Introduction on E-Governance and Developing Countries - Paper By Michiel Backus

This is one of the earlier papers on e-Governance as a concept that extends beyond technology. While it might have a little taste of technology determinism, I feel that its frameworks in the study of e-Governance is pretty concrete, in particularly the few adaptations from the famous Gartner 2000 study. One of these frameworks is illustrated in this 4-stage model, where governments progress through a serious of technology adoption that allows it to use technology more and more as a tran formative force.

Looking at country laws as an example, 

  • Phase 1 (Information) might be the mere publication of laws and cases- taking into consideration that it is difficult to find the state of laws in many developing countries. 

  • Phase 2 (Interaction) might be the feedback from the general public about the state of the laws, unfair implementation, or a complaints machanism.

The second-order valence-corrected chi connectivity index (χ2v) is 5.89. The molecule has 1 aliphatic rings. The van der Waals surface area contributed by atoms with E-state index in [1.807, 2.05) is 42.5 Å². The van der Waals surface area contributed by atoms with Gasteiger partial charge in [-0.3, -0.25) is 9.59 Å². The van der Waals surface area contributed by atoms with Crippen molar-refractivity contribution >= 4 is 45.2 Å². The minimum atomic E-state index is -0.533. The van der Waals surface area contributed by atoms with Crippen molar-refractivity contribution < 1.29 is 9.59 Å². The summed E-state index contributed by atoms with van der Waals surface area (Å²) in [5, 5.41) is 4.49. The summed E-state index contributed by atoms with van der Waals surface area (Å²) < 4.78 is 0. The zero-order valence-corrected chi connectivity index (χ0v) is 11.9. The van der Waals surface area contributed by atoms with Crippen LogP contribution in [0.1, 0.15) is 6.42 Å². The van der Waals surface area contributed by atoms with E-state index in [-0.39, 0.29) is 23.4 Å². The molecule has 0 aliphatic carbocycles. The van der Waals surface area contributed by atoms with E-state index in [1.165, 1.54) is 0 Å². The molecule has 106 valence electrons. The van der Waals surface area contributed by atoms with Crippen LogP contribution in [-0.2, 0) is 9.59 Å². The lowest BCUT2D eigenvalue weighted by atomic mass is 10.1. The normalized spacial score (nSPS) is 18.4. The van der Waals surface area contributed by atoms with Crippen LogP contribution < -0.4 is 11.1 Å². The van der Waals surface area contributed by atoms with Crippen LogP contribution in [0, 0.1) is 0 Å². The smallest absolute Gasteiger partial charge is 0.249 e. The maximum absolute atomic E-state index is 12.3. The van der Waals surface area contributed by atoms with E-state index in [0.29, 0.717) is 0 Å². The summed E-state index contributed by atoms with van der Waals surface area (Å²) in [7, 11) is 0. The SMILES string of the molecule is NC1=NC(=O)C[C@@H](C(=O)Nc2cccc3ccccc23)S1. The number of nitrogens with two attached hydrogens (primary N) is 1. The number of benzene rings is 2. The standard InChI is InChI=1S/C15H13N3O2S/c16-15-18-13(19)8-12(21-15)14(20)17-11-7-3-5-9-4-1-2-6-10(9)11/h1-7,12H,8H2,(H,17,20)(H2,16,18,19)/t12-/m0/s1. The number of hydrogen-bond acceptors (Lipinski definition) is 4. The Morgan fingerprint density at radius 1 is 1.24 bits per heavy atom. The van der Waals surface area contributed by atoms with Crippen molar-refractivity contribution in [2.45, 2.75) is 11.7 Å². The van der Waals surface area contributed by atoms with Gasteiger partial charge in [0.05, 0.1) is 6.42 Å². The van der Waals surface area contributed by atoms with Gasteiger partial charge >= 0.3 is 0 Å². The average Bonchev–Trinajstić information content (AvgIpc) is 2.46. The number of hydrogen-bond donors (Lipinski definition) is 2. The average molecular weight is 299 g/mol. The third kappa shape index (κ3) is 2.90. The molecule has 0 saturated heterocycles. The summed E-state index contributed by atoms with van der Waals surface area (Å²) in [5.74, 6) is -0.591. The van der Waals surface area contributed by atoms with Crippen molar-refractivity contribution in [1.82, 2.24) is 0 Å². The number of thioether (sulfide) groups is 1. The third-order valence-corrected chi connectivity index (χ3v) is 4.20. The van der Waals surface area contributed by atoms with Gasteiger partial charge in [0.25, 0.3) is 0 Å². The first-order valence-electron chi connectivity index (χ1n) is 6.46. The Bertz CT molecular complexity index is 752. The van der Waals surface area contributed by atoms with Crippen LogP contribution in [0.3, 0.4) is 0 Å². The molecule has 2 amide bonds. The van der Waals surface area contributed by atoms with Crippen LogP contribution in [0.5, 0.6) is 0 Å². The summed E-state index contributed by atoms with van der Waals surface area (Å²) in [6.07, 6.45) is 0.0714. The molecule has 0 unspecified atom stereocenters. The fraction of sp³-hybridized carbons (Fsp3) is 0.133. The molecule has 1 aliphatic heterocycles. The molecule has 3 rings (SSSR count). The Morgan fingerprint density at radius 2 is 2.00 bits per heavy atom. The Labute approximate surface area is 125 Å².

• Phase 3 (Transaction) might include features like automation of court cases so that transactions can be done online, or submission of formal feedback in parliamentary sessions.

  • Phase 4 (Transformation) is probably the most difficult to predict in terms of  impact on the country, but I can imagine a best case scenario where rampant corruption could be controlled through an comprehensive check and balance system that utilizes a comprehensive system using ICT as a boost. Or, for example in the Philippines during the Estrada demonstration,  where millions of people (using mainly SMS as a mode for rally) massed up at the EDSA Shrine demanding Estrada's immediate resignation. 

Another observation I would like to point out too is that, while I think that the above framework is very useful in thinking about e-Governance, like many other things in life, it is not absolute. 

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